Sometimes they’d pop by a bakery on their way to work to compliment their tea. He liked the way her eyes had lit up the day he’d shown her his “secret” scone shop. It wasn’t really a secret of course. Just tucked away in between a row of storefronts that were otherwise unappealing to the classy London local or thrill-seeking tourist. Really, the only reason he knew about it was thanks to the blessing that is the interconnectedness of one’s community. His mum’s neighbor’s aunt’s sister-in-law owned the shoppe, so—obviously—they’d had to visit sometime. Those days when they’d go in to obtain a freshly-baked clotted-cream scone were almost better than the rainy days. The exquisite pairing of cream and jam never failed to bring his favorite smile to her face. She’d sometimes get a little smudge of cream on the bottom left corner of her lip (always in the same spot, he noticed) and he’d have to squash the urge to reach out and gently wipe it away. Instead, he’d smile politely and signal to his own lip to indicate the runaway clump of sugar. He liked how she never seemed embarrassed by this, even though it happened often. She’d laugh it off in that devastatingly perfect way of hers, and he’d laugh with her, worries far away.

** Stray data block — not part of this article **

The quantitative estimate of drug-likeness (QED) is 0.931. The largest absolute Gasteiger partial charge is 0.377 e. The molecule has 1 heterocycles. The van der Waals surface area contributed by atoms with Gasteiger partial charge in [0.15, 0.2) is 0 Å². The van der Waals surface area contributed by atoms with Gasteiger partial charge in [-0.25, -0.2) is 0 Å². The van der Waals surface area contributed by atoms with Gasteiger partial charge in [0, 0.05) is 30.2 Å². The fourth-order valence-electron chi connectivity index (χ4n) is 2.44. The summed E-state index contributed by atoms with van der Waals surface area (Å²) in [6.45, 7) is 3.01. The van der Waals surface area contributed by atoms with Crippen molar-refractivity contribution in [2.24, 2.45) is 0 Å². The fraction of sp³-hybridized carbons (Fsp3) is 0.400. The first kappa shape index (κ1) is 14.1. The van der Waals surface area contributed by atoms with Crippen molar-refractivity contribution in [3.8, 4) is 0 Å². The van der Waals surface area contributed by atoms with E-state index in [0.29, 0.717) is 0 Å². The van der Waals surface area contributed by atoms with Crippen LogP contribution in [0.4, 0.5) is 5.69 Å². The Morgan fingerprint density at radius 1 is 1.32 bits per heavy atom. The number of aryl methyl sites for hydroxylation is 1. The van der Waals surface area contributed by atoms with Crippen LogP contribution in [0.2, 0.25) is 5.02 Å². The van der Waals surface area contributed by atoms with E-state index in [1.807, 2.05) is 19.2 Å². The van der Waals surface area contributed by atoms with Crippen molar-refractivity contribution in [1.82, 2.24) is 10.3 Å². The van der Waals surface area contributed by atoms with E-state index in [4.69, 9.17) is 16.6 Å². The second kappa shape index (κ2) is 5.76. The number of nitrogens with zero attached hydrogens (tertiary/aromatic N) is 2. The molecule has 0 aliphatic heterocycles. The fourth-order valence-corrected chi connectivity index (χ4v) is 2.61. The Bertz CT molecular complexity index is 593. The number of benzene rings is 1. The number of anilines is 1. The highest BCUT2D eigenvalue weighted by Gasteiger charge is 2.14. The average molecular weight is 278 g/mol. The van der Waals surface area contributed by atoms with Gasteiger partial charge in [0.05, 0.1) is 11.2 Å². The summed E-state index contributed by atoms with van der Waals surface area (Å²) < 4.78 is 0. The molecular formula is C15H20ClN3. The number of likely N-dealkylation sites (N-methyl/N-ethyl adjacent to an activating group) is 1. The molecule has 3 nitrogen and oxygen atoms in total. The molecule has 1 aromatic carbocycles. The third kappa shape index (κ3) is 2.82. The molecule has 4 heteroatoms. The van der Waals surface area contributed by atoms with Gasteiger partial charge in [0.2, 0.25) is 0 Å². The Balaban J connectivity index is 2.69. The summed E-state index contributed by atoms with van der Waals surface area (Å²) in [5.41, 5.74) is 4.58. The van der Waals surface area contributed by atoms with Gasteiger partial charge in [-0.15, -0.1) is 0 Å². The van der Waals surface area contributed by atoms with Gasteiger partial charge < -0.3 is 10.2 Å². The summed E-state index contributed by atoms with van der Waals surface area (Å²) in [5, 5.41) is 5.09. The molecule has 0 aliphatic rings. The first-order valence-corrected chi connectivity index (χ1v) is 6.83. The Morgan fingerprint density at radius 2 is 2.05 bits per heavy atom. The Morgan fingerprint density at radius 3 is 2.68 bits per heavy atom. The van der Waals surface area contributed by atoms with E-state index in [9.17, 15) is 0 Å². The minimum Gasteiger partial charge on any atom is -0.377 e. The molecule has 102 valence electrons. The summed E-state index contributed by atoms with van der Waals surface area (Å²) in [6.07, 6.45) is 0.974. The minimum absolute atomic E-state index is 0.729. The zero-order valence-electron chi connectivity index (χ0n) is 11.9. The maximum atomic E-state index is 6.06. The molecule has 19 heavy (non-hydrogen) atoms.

Until, one day, she wasn’t there to meet him in their usual spot at their sacred time. He stood there for an hour, waiting for her. He held both their teas, not once taking a sip from his own even when it started to rain. For the very first time, he felt that the rain wasn’t so nice. It soaked through his clothes and diluted his tea. Surely, there must have been an entirely rational and reasonable explanation for why she wasn’t there. After he was positive that she wouldn’t be meeting him that morning, he made his way slowly to the office praying that this was all a nightmare and that he’d wake up and realize he hadn’t even obtained the tea yet.